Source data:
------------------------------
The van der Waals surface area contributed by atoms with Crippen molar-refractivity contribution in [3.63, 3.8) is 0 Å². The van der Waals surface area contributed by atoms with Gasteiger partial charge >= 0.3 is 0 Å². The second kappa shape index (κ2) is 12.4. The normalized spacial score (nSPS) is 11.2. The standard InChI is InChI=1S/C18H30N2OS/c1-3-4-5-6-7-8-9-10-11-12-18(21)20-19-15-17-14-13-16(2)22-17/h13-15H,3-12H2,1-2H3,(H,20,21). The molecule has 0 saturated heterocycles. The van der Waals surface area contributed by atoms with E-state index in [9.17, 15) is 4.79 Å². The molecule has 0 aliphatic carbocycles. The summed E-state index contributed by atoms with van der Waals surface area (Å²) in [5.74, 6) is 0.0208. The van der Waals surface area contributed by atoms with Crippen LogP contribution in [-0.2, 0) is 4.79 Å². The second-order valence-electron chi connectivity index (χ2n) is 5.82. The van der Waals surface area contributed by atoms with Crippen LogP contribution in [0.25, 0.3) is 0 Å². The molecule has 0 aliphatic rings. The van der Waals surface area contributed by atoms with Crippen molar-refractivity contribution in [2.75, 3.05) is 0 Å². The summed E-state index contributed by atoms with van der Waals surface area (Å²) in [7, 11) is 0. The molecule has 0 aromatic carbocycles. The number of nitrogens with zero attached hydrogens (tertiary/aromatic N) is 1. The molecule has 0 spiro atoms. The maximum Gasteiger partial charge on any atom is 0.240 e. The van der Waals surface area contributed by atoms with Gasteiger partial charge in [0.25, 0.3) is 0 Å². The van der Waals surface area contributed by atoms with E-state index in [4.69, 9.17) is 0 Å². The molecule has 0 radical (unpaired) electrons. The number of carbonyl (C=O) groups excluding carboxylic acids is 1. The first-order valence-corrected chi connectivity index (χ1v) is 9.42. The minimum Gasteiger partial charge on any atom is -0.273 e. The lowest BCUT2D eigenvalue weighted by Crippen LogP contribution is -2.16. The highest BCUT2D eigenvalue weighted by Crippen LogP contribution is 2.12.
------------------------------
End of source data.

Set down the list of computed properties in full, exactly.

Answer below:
The van der Waals surface area contributed by atoms with Crippen molar-refractivity contribution in [3.63, 3.8) is 0 Å². The van der Waals surface area contributed by atoms with Gasteiger partial charge >= 0.3 is 0 Å². The second kappa shape index (κ2) is 12.4. The normalized spacial score (nSPS) is 11.2. The standard InChI is InChI=1S/C18H30N2OS/c1-3-4-5-6-7-8-9-10-11-12-18(21)20-19-15-17-14-13-16(2)22-17/h13-15H,3-12H2,1-2H3,(H,20,21). The molecule has 0 saturated heterocycles. The van der Waals surface area contributed by atoms with E-state index in [9.17, 15) is 4.79 Å². The molecule has 0 aliphatic carbocycles. The summed E-state index contributed by atoms with van der Waals surface area (Å²) in [5.74, 6) is 0.0208. The van der Waals surface area contributed by atoms with Crippen LogP contribution in [-0.2, 0) is 4.79 Å². The second-order valence-electron chi connectivity index (χ2n) is 5.82. The van der Waals surface area contributed by atoms with Crippen LogP contribution in [0.25, 0.3) is 0 Å². The molecule has 0 aliphatic rings. The van der Waals surface area contributed by atoms with Crippen molar-refractivity contribution in [2.75, 3.05) is 0 Å². The summed E-state index contributed by atoms with van der Waals surface area (Å²) in [7, 11) is 0. The molecule has 0 aromatic carbocycles. The number of nitrogens with zero attached hydrogens (tertiary/aromatic N) is 1. The molecule has 0 spiro atoms. The maximum Gasteiger partial charge on any atom is 0.240 e. The van der Waals surface area contributed by atoms with Gasteiger partial charge in [0.25, 0.3) is 0 Å². The van der Waals surface area contributed by atoms with E-state index in [4.69, 9.17) is 0 Å². The molecule has 0 radical (unpaired) electrons. The number of carbonyl (C=O) groups excluding carboxylic acids is 1. The first-order valence-corrected chi connectivity index (χ1v) is 9.42. The minimum Gasteiger partial charge on any atom is -0.273 e. The lowest BCUT2D eigenvalue weighted by Crippen LogP contribution is -2.16. The highest BCUT2D eigenvalue weighted by Crippen LogP contribution is 2.12.